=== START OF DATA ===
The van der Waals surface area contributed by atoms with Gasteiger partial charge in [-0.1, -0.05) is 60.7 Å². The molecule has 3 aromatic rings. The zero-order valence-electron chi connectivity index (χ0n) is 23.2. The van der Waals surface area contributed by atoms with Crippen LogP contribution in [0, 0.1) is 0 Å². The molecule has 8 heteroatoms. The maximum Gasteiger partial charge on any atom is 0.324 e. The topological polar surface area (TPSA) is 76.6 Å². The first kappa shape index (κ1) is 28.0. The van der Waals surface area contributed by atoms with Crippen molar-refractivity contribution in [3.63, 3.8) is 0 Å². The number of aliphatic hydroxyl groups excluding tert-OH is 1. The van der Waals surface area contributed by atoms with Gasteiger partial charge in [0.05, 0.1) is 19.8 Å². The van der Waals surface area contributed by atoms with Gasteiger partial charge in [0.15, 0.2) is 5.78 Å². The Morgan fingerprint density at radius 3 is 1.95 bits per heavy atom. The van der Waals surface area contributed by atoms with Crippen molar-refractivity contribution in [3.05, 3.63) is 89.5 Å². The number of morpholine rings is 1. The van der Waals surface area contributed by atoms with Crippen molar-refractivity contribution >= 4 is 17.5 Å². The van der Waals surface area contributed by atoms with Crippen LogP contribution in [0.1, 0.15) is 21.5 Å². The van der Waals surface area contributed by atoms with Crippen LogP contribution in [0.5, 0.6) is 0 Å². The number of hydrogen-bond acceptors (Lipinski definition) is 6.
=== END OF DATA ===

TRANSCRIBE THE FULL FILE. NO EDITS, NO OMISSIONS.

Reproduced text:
The van der Waals surface area contributed by atoms with Gasteiger partial charge in [-0.1, -0.05) is 60.7 Å². The molecule has 3 aromatic rings. The zero-order valence-electron chi connectivity index (χ0n) is 23.2. The van der Waals surface area contributed by atoms with Crippen LogP contribution in [0, 0.1) is 0 Å². The molecule has 8 heteroatoms. The maximum Gasteiger partial charge on any atom is 0.324 e. The topological polar surface area (TPSA) is 76.6 Å². The first kappa shape index (κ1) is 28.0. The van der Waals surface area contributed by atoms with Crippen molar-refractivity contribution in [3.63, 3.8) is 0 Å². The number of aliphatic hydroxyl groups excluding tert-OH is 1. The van der Waals surface area contributed by atoms with Gasteiger partial charge in [0.05, 0.1) is 19.8 Å². The van der Waals surface area contributed by atoms with Gasteiger partial charge in [0.15, 0.2) is 5.78 Å². The Morgan fingerprint density at radius 3 is 1.95 bits per heavy atom. The van der Waals surface area contributed by atoms with Crippen molar-refractivity contribution in [3.05, 3.63) is 89.5 Å². The number of morpholine rings is 1. The van der Waals surface area contributed by atoms with Crippen molar-refractivity contribution >= 4 is 17.5 Å². The van der Waals surface area contributed by atoms with Crippen LogP contribution in [0.1, 0.15) is 21.5 Å². The van der Waals surface area contributed by atoms with Crippen LogP contribution in [0.5, 0.6) is 0 Å². The number of hydrogen-bond acceptors (Lipinski definition) is 6.